How to Deal With the End of Daylight Saving Time

PHOTO: November 2 marks the end of Daylight Savings Time and the day when your clocks "fall back" an hour.Getty Images
November 2 marks the end of Daylight Savings Time and the day when your clocks "fall back" an hour.

intro:If you’ve been starting your day in near-total darkness each morning, relief is in sight: November 2 marks the end of Daylight Savings Time (in most of the country) and the day when your clocks “fall back” an hour. That means you’ll get a bonus hour of light in the morning, but lose an hour in the afternoon.

Although the prospect of leaving work when it’s dark out may be depressing, sleep specialist and clinical psychologist Michael Breus, PhD, reminds us to count our blessings. “Believe it or not, people have an easier time adjusting to this time change than to the one in March,” Breus says. “That’s because we gain an hour of sleep in the fall, but end up losing an hour when we ‘spring ahead.’”

Here, how to make the transition to Standard Time as seamless as possible, plus some silver linings to the time change.

quicklist: 1 category: 5 Ways to Deal With the End of Daylight Savings Time title: Don’t change your routine on November 1 url: text: The night before the time change, just go to bed when you usually do, Breus advises. “Most people are already sleep deprived, so in all likelihood you could use the extra hour of sleep you’ll get,” he says. “Think of it as your own little hour-long staycation.”

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quicklist: 2 category: 5 Ways to Deal With the End of Daylight Savings Time title: Use it as a sleep hygiene checkup url: text: You can use the time change to diagnose your sleep habits. Before bedtime on November 1, set your clock back an hour (cell phones will be updated automatically at 2am), and keep your alarm set for your regular wake up time. “If you find yourself sleeping for the entire extra hour in the morning, that’s a sign you’re sleep deprived,” Breus says.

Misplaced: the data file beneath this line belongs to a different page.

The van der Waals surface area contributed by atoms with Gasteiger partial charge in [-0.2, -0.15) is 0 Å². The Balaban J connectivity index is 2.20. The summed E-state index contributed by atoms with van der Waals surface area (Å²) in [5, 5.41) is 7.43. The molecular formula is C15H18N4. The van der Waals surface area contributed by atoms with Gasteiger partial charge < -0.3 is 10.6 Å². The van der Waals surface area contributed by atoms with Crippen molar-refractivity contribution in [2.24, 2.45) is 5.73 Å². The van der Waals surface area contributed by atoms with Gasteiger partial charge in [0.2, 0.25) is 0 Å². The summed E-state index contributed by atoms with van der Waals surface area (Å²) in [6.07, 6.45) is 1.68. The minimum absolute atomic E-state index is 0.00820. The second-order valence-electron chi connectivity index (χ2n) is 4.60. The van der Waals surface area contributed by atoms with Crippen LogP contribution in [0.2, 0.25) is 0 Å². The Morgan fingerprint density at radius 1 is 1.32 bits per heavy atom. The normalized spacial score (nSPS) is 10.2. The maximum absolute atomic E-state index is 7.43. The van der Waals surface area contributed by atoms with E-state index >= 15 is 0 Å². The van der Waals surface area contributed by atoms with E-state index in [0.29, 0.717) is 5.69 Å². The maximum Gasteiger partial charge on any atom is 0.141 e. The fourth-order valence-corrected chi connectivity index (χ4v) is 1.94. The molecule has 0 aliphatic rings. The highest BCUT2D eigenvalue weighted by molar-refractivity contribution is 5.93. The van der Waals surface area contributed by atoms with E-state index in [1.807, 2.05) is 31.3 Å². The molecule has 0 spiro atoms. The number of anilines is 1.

If, on the other hand, you wake up before your alarm goes off, that’s your body telling you that you’re getting enough sleep. “The fall time change is a once-a-year opportunity to calibrate your ideal bedtime.”

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quicklist: 3 category: 5 Ways to Deal With the End of Daylight Savings Time title: After the time change, maximize your sun exposure… url: text: Even after the fall back, it’s not uncommon to feel out of sorts the first few days of November. It doesn’t help that the sun will start setting close to 5pm. So what should you do?

While your afternoon mood might take a hit because of the looming darkness, Breus advises taking advantage of the extra sunlight in the morning, which can give you a mood boost to start the day. If you tend to work out in the evenings, switch your routine to the morning. At the very least, make an effort get outside during your lunch break, if only just to take a walk around the block.

quicklist: 4 category: 5 Ways to Deal With the End of Daylight Savings Time title: …and maybe boost your indoor light url: text: If you’re still feeling draggy in the afternoon after a few days, consider investing in a light therapy box, which can counteract your brain’s inclination to start producing melatonin when the sun goes down. Just be sure to look for one that provides alertness-promoting blue light. “Blue light mimics sunlight and tells the brain to stop producing melatonin, the chemical that starts your brain’s sleep engine,” Breus explains.

If you need a little burst to get over that 4pm hump at work, click on the light and let it shine for no more than 20 minutes. “That amount should be enough to make you feel more alert for a couple hours,” Breus explains. If you want to get to bed at a reasonable hour, be sure not to use the light after 7pm; any later than that can interfere with your sleep.

Breus likes the Philips goLITE BLU ($137, amazon.com), but Amazon has a range of light therapy box styles and sizes. Don’t want to buy another gadget? Definity Digital by LightingScience makes alertness-promoting bulbs you can install in most household fixtures ($70, amazon.com).

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This article originally appeared on Health.com.